) I’ve begun to wonder where the trains are arriving from, and where they are really going. You know, I remember when Cary Grant used to walk down Mason Street - the city was on fire with excitement. Nowadays it wouldn't mean a thing.In a corner of the balcony, Zodiac Killer's shadow savages Myrna's pet terrier. On the balustrade, Zodiac broods. Far below, the sparkling avenues of Burnham’s city fan out out behind his perfect profile. Tiny people with jobs are going home. As the evening fades, lights in the office towers snap on. Their reflections gleam in Zodiac’s eyes.
Zodiac: (voice full of wonder
) It all looks so clean from up here.
Daniel Burnham: It wasn’t the airplanes, it was Beauty left it in ruins.
Robert Moses: Beauty can be an effective social control device. Emotions once channelled towards the supernatural can be redirected towards the civic ideal. This is the idea within which I make myself real. This is the cultivated indifference which defends me against all the significance of this city and its inhabitants.
Gore Vidal: Oh, Robert, Robert, I've been brought down to your level. The Twentieth Century lasted much too long, like a film suddenly beginning to play backwards, and there is no defence against your free market of ideas. (Exploratory wisps of smoke from his slim black cigarillo swirl around Zodiac’s hips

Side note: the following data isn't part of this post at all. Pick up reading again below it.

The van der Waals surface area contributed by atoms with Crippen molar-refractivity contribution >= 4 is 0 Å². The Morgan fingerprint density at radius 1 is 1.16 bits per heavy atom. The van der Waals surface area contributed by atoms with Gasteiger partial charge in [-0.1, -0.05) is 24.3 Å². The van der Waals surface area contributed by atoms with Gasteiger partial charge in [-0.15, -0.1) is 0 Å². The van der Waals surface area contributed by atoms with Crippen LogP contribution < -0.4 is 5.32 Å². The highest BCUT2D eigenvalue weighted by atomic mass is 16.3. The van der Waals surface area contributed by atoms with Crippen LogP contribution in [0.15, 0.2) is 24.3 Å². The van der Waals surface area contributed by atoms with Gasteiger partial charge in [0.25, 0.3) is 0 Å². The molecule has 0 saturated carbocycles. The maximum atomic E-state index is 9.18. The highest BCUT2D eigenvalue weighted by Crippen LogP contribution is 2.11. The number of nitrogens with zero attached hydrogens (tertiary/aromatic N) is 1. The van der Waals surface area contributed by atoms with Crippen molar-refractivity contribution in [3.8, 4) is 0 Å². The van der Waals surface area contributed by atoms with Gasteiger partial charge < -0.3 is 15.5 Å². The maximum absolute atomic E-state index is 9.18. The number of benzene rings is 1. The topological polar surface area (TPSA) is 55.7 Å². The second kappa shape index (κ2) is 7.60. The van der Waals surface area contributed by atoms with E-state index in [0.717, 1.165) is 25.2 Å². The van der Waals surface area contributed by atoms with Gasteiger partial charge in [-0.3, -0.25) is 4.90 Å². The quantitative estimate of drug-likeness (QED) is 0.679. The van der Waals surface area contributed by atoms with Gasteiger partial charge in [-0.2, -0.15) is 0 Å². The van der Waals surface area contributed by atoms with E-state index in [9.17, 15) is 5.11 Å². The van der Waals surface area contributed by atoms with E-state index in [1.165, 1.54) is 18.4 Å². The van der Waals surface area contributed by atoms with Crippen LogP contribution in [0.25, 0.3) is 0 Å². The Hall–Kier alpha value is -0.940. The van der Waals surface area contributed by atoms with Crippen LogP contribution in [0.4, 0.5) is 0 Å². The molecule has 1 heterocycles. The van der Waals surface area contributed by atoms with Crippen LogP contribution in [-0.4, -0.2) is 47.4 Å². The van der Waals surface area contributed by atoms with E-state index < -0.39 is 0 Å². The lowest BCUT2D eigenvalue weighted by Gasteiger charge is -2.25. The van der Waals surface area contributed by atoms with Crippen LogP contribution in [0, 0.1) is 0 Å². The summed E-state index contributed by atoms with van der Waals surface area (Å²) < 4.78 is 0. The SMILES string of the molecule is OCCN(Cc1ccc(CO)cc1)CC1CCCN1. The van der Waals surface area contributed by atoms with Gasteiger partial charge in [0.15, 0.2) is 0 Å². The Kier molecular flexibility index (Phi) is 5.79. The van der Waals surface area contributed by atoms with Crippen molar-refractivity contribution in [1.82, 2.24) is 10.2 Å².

) Looking for a taste of glamour and fun in a city where both are in short supply, I mingle with the groundlings in the station's waiting room, between the Space Invaders game and the cafeteria. Night’s children are not mere abstractions. This is about as close to Heidegger as we’re going to be able to get.
Robert Moses: The struggle for urbanity is necessary for the attainment of a balanced, developed, and articulated rationality - in which the technical, moral and expressive elements will be co-ordinated yet remain autonomous. Senseless anguish and vulgar pastimes are comfortable safety valves for human uneasiness.